Crime Mapping: New Tools for Law Enforcement.
Geographic information systems (GIS), commonly referred to as crime mapping, are becoming indispensable crime-control tools for law enforcement executives. With the advent of inexpensive desktop computers and user-friendly mapping software, employing crime maps as a way to evaluate intelligence data, develop strategies, deploy personnel, and monitor crime trends is crucial for effective law enforcement.
Authors Irvin B. Vann and G. David Garson have written a comprehensive, easy-to-read guide on crime-mapping essentials. They make several salient points about the effectiveness of crime mapping and the ease with which agencies can prepare crime maps. The first two chapters introduce crime-mapping basics, common terminology, and the varieties of crime maps. The authors succinctly explain how to build spatial databases and interpret data output. Chapter 3 details how to manage crime with GIS through specific types of maps. Some of the examples include displaying drug-free school zones by creating 1,000-foot buffer zones, integrating problem-oriented and community policing, and allocating resources.
Chapter 4 explains spatial models that concentrate on specific situations, such as the relationship between convenience store robberies and actual store locations. Another example involves displaying burglary locations to known burglars' residences. This type of modeling is imperative to situational crime prevention. The authors also describe multivariate analysis, which constitutes the most compelling part of the book. Because crime often is linked to environmental and demographic conditions, building a multivariate model allows crime analysts to examine the relationship between specific crimes (e.g., auto theft, homicide, robbery, and burglary) and social, demographic, or environmental conditions (e.g., poverty, unemployment, the elderly, young adults 16 to 24, abandoned houses, and vacant lots). Multivariate analysis represents the key to designing successful situational crime prevention programs because a solution depends on a thorough analysis of the precursors to the problem.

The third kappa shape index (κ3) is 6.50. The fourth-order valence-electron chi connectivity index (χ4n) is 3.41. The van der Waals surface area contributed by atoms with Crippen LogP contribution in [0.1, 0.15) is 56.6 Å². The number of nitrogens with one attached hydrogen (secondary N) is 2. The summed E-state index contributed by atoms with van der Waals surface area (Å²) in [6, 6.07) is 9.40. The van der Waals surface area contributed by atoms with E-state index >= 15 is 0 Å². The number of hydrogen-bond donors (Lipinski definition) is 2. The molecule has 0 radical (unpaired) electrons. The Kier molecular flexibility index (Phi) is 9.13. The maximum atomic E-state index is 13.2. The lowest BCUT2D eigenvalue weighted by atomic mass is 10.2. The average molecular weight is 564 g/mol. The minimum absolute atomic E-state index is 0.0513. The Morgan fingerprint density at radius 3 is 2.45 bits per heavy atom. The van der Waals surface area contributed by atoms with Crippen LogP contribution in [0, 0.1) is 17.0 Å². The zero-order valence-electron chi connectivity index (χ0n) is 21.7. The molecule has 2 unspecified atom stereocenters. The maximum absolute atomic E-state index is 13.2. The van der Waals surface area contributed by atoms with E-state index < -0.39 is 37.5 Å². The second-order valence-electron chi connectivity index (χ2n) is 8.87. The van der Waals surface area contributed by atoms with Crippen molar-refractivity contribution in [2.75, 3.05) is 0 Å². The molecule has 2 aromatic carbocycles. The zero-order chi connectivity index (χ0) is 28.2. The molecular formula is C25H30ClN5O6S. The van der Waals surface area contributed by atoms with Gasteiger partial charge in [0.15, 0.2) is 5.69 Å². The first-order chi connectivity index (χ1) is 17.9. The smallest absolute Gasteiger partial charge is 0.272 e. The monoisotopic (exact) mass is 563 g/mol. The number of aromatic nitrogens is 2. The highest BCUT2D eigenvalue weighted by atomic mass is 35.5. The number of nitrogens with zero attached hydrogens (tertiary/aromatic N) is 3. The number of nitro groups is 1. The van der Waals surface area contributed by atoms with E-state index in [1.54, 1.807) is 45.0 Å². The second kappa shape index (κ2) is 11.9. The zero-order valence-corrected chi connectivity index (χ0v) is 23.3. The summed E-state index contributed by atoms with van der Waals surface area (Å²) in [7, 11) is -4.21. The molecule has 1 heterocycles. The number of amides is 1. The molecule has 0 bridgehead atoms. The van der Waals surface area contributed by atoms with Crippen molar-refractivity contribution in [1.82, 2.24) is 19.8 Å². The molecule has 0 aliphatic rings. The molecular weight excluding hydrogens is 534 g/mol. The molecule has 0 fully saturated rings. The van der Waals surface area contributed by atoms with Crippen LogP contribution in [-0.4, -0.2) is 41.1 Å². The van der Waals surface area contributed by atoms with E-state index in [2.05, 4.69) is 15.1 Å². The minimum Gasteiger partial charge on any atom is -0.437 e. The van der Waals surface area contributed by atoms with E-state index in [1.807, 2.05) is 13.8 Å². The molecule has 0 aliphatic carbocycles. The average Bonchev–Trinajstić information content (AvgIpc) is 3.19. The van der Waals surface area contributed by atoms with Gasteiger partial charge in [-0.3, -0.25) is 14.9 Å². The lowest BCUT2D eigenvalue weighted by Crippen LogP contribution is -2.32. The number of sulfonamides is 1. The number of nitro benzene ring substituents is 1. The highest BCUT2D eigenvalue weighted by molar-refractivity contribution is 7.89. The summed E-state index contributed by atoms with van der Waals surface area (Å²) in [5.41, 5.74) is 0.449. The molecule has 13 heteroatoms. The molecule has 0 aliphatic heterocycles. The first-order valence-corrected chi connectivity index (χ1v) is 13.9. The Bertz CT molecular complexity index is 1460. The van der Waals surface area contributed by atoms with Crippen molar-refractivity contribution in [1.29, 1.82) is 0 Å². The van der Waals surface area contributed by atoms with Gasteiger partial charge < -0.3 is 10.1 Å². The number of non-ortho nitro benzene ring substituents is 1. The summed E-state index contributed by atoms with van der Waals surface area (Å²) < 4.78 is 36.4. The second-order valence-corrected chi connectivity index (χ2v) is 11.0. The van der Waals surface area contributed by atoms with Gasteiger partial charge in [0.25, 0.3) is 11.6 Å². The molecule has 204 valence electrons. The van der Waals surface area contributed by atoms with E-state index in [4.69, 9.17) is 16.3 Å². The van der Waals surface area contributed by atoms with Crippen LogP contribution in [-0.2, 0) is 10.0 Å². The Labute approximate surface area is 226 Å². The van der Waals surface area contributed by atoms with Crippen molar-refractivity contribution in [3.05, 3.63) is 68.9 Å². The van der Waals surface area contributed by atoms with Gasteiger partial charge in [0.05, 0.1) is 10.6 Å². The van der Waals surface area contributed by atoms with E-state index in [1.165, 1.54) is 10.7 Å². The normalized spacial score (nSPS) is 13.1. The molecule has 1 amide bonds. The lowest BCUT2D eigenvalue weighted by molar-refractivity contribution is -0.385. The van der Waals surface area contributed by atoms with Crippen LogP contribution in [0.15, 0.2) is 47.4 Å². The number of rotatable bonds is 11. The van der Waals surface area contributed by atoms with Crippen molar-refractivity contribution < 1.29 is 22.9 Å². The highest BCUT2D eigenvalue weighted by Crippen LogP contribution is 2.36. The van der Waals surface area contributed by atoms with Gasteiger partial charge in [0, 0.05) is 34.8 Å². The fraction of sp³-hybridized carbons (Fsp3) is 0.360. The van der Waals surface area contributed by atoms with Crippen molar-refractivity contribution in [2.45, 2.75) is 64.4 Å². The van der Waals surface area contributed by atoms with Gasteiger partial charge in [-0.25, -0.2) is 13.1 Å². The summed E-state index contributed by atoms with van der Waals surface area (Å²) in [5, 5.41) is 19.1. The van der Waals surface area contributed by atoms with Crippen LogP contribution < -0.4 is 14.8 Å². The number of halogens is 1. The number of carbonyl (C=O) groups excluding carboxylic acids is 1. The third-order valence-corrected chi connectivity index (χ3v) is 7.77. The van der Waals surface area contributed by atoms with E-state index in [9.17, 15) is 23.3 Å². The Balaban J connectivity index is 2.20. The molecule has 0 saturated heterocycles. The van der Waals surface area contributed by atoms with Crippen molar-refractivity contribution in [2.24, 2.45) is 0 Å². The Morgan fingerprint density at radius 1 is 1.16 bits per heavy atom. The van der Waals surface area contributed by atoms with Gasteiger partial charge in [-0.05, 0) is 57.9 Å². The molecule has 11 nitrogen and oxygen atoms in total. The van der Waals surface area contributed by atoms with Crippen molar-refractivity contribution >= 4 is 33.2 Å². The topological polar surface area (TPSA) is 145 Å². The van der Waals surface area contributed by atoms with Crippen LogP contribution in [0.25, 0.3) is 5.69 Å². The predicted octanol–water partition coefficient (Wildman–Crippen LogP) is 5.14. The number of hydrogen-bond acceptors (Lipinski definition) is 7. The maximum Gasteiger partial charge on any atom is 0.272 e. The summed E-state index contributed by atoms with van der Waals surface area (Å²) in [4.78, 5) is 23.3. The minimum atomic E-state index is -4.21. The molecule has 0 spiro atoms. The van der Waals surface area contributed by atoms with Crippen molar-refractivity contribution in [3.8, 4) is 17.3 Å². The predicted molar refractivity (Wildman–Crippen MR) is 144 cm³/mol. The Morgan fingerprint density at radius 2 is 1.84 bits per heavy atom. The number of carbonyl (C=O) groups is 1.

Chapters 5 and 6 discuss how crime mapping influences decision making. This includes a review of the SARA (Scanning, Analysis, Response, and Assessment) model of problem solving and New York City's Compstat and Philadelphia's Crimestat processes, which serve as two outstanding examples of how crime mapping represents one part of a larger crime-control process. The book concludes with a discussion about social policy and how crime maps may have unintended consequences, such as the right to privacy because many police departments upload their maps to the Internet for community use.
The book is replete with actual experiences from various law enforcement organizations throughout the country, including large and small departments, municipal and county police agencies, and sheriff's offices. It offers an excellent reference section for additional reading and an appendix of law enforcement Web sites with crime maps. The book is an excellent supplement to any academy text or management course on crime-control strategies, community policing, situational crime prevention, and problem solving.
Captain Jon M. Shane
Newark, New Jersey, Police Department